Michael Gerson

Environmental and health reforms that might have been more popular in other times were derided as distractions. And these measures were perceived as attacks on business during an economic downturn. "If you gave Democratic leaders truth serum and asked, 'Do you hate business?' they would say 'no' and pass the test. But it would be hard to convince a lot of businesspeople. Democrats were tone-deaf to how their actions would be perceived."

Question: What lessons should Obama's political aides take away from these likely political reverses?

"It was the political aides," counters Cook, "who lost the arguments. Rahm (Emanuel) knew they should cut a deal on health care, get to the economy." But Obama held a different view of himself and his presidency. "He had already been first at everything. He wanted to be something other than the first -- to be historical, game-changing, to have grand influence like FDR or LBJ. But he missed out on the day job," which was jobs and economic growth.

Some, Cook says, "are told all their lives that they are the most brilliant people on the planet. They don't get less bright, but hubris kicks in. (Obama) just assumed that he was going to be a success, as he had always been in life."

According to Cook, this reflects a lack of experience. "Experience is not an end, it is a means to an end: judgment." Cook said that a few years in the Senate "don't give an understanding of institutions and their dynamics. If (Obama) had been in the Senate six or eight years, he might have accumulated the wisdom to match the intelligence."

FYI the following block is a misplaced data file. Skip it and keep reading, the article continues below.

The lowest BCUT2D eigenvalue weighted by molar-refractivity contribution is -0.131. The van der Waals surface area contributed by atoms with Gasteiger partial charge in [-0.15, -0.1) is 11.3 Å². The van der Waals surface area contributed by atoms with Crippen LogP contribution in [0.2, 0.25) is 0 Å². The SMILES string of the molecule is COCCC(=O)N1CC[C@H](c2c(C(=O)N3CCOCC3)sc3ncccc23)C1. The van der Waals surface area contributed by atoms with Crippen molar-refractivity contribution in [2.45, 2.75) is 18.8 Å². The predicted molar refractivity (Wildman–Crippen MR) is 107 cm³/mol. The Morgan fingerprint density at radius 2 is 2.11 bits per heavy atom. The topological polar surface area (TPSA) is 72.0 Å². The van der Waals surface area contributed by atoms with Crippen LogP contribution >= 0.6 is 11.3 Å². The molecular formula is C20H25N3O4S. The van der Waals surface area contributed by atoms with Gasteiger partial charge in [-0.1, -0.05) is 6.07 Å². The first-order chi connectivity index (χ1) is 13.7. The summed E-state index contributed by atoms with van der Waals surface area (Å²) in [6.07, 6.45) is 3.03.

Question: What should we look for on election night to judge the height of the wave?

Control of the Senate will be the main, early source of drama. "If the Democrats hold Connecticut and hold West Virginia, that means the rest of the evening Republicans have to run the table, including Washington and California. Winning both of those is an enormous challenge."

The outcome in the House, Cook believes, will be decided by around 11:30 Eastern time. If his predictions are borne out, Obama's world will change utterly by the stroke of midnight.

Michael Gerson

Michael Gerson writes a twice-weekly column for The Post on issues that include politics, global health, development, religion and foreign policy. Michael Gerson is the author of the book "Heroic Conservatism" and a contributor to Newsweek magazine.
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